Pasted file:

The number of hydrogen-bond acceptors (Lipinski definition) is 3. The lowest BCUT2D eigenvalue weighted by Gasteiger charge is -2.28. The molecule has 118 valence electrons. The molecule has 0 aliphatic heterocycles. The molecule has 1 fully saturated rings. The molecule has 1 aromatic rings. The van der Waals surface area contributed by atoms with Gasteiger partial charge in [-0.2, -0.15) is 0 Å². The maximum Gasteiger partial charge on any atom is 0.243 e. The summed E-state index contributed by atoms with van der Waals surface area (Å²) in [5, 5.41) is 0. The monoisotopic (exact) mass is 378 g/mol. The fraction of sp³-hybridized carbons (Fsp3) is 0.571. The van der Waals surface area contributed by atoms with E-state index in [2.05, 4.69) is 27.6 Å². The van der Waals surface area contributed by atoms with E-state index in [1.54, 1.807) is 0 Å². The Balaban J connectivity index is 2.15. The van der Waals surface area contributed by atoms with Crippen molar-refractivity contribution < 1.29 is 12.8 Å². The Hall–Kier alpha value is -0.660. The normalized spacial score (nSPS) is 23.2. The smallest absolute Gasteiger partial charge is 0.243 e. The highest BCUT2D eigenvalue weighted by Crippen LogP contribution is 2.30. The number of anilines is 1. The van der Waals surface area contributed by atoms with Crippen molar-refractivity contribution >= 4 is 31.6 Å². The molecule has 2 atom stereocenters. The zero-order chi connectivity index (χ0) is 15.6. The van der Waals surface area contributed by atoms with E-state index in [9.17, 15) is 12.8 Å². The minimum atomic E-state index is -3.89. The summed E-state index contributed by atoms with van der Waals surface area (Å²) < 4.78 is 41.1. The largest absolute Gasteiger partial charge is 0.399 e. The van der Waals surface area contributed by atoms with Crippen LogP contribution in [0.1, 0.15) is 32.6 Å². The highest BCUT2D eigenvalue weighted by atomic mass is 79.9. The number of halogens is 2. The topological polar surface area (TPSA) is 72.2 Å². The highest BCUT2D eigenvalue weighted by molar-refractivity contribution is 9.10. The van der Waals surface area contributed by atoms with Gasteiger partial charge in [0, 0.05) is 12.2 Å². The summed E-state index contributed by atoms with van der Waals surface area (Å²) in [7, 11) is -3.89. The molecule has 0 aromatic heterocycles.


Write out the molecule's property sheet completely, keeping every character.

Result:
The number of hydrogen-bond acceptors (Lipinski definition) is 3. The lowest BCUT2D eigenvalue weighted by Gasteiger charge is -2.28. The molecule has 118 valence electrons. The molecule has 0 aliphatic heterocycles. The molecule has 1 fully saturated rings. The molecule has 1 aromatic rings. The van der Waals surface area contributed by atoms with Gasteiger partial charge in [-0.2, -0.15) is 0 Å². The maximum Gasteiger partial charge on any atom is 0.243 e. The summed E-state index contributed by atoms with van der Waals surface area (Å²) in [5, 5.41) is 0. The monoisotopic (exact) mass is 378 g/mol. The fraction of sp³-hybridized carbons (Fsp3) is 0.571. The van der Waals surface area contributed by atoms with E-state index in [2.05, 4.69) is 27.6 Å². The van der Waals surface area contributed by atoms with E-state index in [1.54, 1.807) is 0 Å². The Balaban J connectivity index is 2.15. The van der Waals surface area contributed by atoms with Crippen molar-refractivity contribution < 1.29 is 12.8 Å². The Hall–Kier alpha value is -0.660. The normalized spacial score (nSPS) is 23.2. The smallest absolute Gasteiger partial charge is 0.243 e. The highest BCUT2D eigenvalue weighted by Crippen LogP contribution is 2.30. The number of anilines is 1. The van der Waals surface area contributed by atoms with Crippen molar-refractivity contribution >= 4 is 31.6 Å². The molecule has 2 atom stereocenters. The zero-order chi connectivity index (χ0) is 15.6. The van der Waals surface area contributed by atoms with E-state index in [9.17, 15) is 12.8 Å². The minimum atomic E-state index is -3.89. The summed E-state index contributed by atoms with van der Waals surface area (Å²) < 4.78 is 41.1. The largest absolute Gasteiger partial charge is 0.399 e. The van der Waals surface area contributed by atoms with Crippen LogP contribution in [0.1, 0.15) is 32.6 Å². The highest BCUT2D eigenvalue weighted by atomic mass is 79.9. The number of halogens is 2. The topological polar surface area (TPSA) is 72.2 Å². The highest BCUT2D eigenvalue weighted by molar-refractivity contribution is 9.10. The van der Waals surface area contributed by atoms with Gasteiger partial charge in [0, 0.05) is 12.2 Å². The summed E-state index contributed by atoms with van der Waals surface area (Å²) in [7, 11) is -3.89. The molecule has 0 aromatic heterocycles.